Himalayan Blackberries: Wicked Brambles
“It will completely eat a house, if you let it,” says the receptionist, pausing to let the details sink in. I’ve called a blackberry removal service in Portland, Oregon, eager for horror stories. The receptionist has them. She describes thorn-studded vines reaching 4 inches in diameter, growing under siding, insinuating themselves in electrical wires, cutting off plumbing, and refusing to die. “It’s sweat and tears to get blackberry out,” she laments, “just sweat and tears.”
It’s also futile. In Oregon, the Himalayan blackberry, Rubus armeniacus, is classified as a noxious weed, and there’s almost no chance of eradicating it. The vigorous vines grow 25 feet or more in a single season, swallowing fences and creek beds and filling abandoned lots with thick, thorny thickets that locals tramp through every August and September in pursuit of berries. I have scars from nicking my fingers while reaching for the ripest berry of the bunch, so dark and swollen it glistened like the abdomen of a black widow spider. Like most people in the Pacific Northwest, I love the berries but hate the plant. “It’s highly, highly aggressive,” the receptionist says. “I’ve never come across a client who had a blackberry plant on purpose.”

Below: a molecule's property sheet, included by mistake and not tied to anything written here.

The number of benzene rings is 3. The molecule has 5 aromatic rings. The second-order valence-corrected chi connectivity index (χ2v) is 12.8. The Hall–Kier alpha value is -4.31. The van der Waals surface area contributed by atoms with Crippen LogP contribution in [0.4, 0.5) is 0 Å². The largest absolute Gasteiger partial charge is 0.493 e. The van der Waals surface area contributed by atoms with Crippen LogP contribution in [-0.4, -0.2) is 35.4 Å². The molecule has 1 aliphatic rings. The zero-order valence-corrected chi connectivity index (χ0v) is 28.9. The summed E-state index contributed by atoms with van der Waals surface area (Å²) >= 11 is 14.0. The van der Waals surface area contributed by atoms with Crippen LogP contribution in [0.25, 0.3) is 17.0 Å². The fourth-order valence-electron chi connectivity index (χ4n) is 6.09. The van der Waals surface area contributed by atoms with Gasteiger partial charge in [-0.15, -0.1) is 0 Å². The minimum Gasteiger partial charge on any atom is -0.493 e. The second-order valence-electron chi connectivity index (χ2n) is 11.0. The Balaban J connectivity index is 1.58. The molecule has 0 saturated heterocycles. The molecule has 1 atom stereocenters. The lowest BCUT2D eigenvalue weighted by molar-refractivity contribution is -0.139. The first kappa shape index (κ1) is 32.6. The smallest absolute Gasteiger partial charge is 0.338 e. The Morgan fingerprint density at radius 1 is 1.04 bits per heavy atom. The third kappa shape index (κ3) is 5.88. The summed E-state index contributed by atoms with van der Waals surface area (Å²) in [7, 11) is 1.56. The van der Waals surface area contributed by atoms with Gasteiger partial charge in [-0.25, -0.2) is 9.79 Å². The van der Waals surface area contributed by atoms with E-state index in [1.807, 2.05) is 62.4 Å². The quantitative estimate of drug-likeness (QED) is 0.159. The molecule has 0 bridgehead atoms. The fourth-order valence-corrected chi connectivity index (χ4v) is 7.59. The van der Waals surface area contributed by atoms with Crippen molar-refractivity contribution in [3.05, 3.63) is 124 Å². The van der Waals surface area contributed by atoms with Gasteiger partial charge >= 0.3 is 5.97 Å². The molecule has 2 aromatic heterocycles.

Blame it on Burbank
The blame for the Himalayan blackberry has traditionally fallen on Luther Burbank, the famed plant wizard who created hybrid novelties like the plumcot (a plum-apricot hybrid) at his experimental nursery in Sebastopol, California. Here’s the standard version of the story: Around 1885, Burbank introduced blackberry seeds from a foreign country and planted them in his test plots. The brambles soon escaped and rampaged up the West Coast from San Francisco to British Columbia.